Modeling and Control of Hybrid Vehicles

Scientific project supported by the Ministry of Science, Education and Sports of the Republic of Croatia (2007-2012)

04.02.2023 - 04.02.2023 Completed projects

Project number: 120-0361621-1896

Period: January 2007 - 2012

Summary: Hybrid vehicle drive has generally been accepted as an effective solution for the improvement of both vehicle power management, and the requirement on the reduction of emission gasses. These represent two most important issues in modern vehicles. It is also important to satisfy the opposing expectations of the driver with respect to good vehicle driving performance, comfort, safety, and vehicle fuel autonomy.

Hybrid vehicles usually utilize several different power sources. Typically, an internal combustion engine is combined with an electrical motor (with possible additional generator unit), and appropriate devices for energy storage such as chemical batteries and/or ultracapacitors. Thus, they are capable of facilitating considerable reduction in power consumption and lower emissions by means of high efficiency of ICE operation, vehicle kinetic energy storage during braking, and utilization of relatively small.

The principal problem of hybrid vehicle design is the optimal combination of hybrid drive elements, and the development of the power management strategy for several different power sources. Vehicle power management and control is rather complex and it equally depends on the vehicle itself, the driver, and the driving conditions.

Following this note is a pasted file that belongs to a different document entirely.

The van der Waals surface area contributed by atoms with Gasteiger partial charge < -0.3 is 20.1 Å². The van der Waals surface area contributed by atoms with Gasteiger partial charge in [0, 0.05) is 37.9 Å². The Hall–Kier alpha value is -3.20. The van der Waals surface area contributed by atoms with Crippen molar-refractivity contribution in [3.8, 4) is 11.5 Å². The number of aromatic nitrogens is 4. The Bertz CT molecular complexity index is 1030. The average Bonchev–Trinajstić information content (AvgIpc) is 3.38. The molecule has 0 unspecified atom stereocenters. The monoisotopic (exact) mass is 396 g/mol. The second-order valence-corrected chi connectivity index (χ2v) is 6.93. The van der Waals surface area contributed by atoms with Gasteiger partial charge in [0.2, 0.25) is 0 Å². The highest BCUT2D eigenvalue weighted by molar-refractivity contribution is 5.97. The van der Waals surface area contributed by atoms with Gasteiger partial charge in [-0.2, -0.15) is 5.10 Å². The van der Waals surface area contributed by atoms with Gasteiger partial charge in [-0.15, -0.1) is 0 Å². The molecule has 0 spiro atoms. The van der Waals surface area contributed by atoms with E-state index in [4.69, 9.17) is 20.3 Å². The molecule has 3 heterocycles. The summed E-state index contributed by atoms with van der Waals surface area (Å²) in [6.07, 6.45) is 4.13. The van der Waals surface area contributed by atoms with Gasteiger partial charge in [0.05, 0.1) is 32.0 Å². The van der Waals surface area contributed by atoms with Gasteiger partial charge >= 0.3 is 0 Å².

An alternative to hybrid electric vehicle is a hybrid hydraulic vehicle. A hydraulic unit (motor/pump) is utilized with the so-called hydropneumatic accumulator unit for energy storage during vehicle braking. The implementation of hybrid hydraulic drives may be potentially valuable for a medium/large-scale vehicles which usually operate in stop-and-go regime (urban delivery vehicles, waste disposal vehicles, small trucks and vans, small busses and similar).

As the individual vehicle subsystems become increasingly integrated, their effect on the overall vehicle drive becomes more and more emphasized. For instance, the implementation of antilock braking system, traction control, or dynamic stability control system can be quite different in hybrid vehicles compared to standard vehicles. Furthermore, there is also a wide range of additional mechatronic systems in vehicles, such as active differentials, assisted launch systems, active suspension systems and other systems that may affect the overall vehicle performance. It is anticipated that these mechatronic systems may have significant influence on hybrid vehicle drive, so a whole new range of vehicle control system applications can be expected.

Based on the above elaboration, the major tasks of this project will be the estimation and control of hybrid electrical vehicles, the analysis of feasible hybrid vehicle performance, and the research of hybrid hydraulic vehicle control. In addition, a significant portion of this project will also be dedicated to analysis, modeling and control of vehicle mechatronic subsystems.